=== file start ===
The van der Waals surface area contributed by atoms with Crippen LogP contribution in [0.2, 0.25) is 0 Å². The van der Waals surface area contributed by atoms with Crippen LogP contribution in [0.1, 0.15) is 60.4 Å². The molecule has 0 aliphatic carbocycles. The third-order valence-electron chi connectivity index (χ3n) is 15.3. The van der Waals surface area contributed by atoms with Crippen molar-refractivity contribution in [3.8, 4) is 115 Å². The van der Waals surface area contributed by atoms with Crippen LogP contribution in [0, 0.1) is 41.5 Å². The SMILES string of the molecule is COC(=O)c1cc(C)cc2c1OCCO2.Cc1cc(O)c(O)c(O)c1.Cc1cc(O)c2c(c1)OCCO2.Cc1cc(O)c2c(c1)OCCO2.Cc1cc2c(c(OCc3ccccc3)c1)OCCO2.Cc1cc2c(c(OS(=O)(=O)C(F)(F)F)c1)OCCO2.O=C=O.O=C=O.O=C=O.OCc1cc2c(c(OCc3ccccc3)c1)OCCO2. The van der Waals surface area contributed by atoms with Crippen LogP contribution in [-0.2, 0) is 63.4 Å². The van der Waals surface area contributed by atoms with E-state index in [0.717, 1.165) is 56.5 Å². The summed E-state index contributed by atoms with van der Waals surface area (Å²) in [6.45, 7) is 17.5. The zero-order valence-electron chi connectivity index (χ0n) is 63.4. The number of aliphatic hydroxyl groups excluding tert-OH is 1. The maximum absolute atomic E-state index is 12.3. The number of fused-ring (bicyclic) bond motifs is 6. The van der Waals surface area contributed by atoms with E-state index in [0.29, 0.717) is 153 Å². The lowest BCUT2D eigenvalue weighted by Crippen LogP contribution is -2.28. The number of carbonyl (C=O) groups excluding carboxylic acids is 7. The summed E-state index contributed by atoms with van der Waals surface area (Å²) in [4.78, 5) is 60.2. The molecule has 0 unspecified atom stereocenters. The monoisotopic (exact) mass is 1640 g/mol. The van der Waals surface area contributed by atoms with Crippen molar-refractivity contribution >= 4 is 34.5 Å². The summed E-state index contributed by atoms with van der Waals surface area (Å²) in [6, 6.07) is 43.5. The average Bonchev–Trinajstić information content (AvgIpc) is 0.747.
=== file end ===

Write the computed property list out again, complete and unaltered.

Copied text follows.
The van der Waals surface area contributed by atoms with Crippen LogP contribution in [0.2, 0.25) is 0 Å². The van der Waals surface area contributed by atoms with Crippen LogP contribution in [0.1, 0.15) is 60.4 Å². The molecule has 0 aliphatic carbocycles. The third-order valence-electron chi connectivity index (χ3n) is 15.3. The van der Waals surface area contributed by atoms with Crippen molar-refractivity contribution in [3.8, 4) is 115 Å². The van der Waals surface area contributed by atoms with Crippen LogP contribution in [0, 0.1) is 41.5 Å². The SMILES string of the molecule is COC(=O)c1cc(C)cc2c1OCCO2.Cc1cc(O)c(O)c(O)c1.Cc1cc(O)c2c(c1)OCCO2.Cc1cc(O)c2c(c1)OCCO2.Cc1cc2c(c(OCc3ccccc3)c1)OCCO2.Cc1cc2c(c(OS(=O)(=O)C(F)(F)F)c1)OCCO2.O=C=O.O=C=O.O=C=O.OCc1cc2c(c(OCc3ccccc3)c1)OCCO2. The van der Waals surface area contributed by atoms with Crippen LogP contribution in [-0.2, 0) is 63.4 Å². The van der Waals surface area contributed by atoms with E-state index in [0.717, 1.165) is 56.5 Å². The summed E-state index contributed by atoms with van der Waals surface area (Å²) in [6.45, 7) is 17.5. The zero-order valence-electron chi connectivity index (χ0n) is 63.4. The number of aliphatic hydroxyl groups excluding tert-OH is 1. The maximum absolute atomic E-state index is 12.3. The number of fused-ring (bicyclic) bond motifs is 6. The van der Waals surface area contributed by atoms with E-state index in [0.29, 0.717) is 153 Å². The lowest BCUT2D eigenvalue weighted by Crippen LogP contribution is -2.28. The number of carbonyl (C=O) groups excluding carboxylic acids is 7. The summed E-state index contributed by atoms with van der Waals surface area (Å²) in [4.78, 5) is 60.2. The molecule has 0 unspecified atom stereocenters. The monoisotopic (exact) mass is 1640 g/mol. The van der Waals surface area contributed by atoms with Crippen molar-refractivity contribution >= 4 is 34.5 Å². The summed E-state index contributed by atoms with van der Waals surface area (Å²) in [6, 6.07) is 43.5. The average Bonchev–Trinajstić information content (AvgIpc) is 0.747.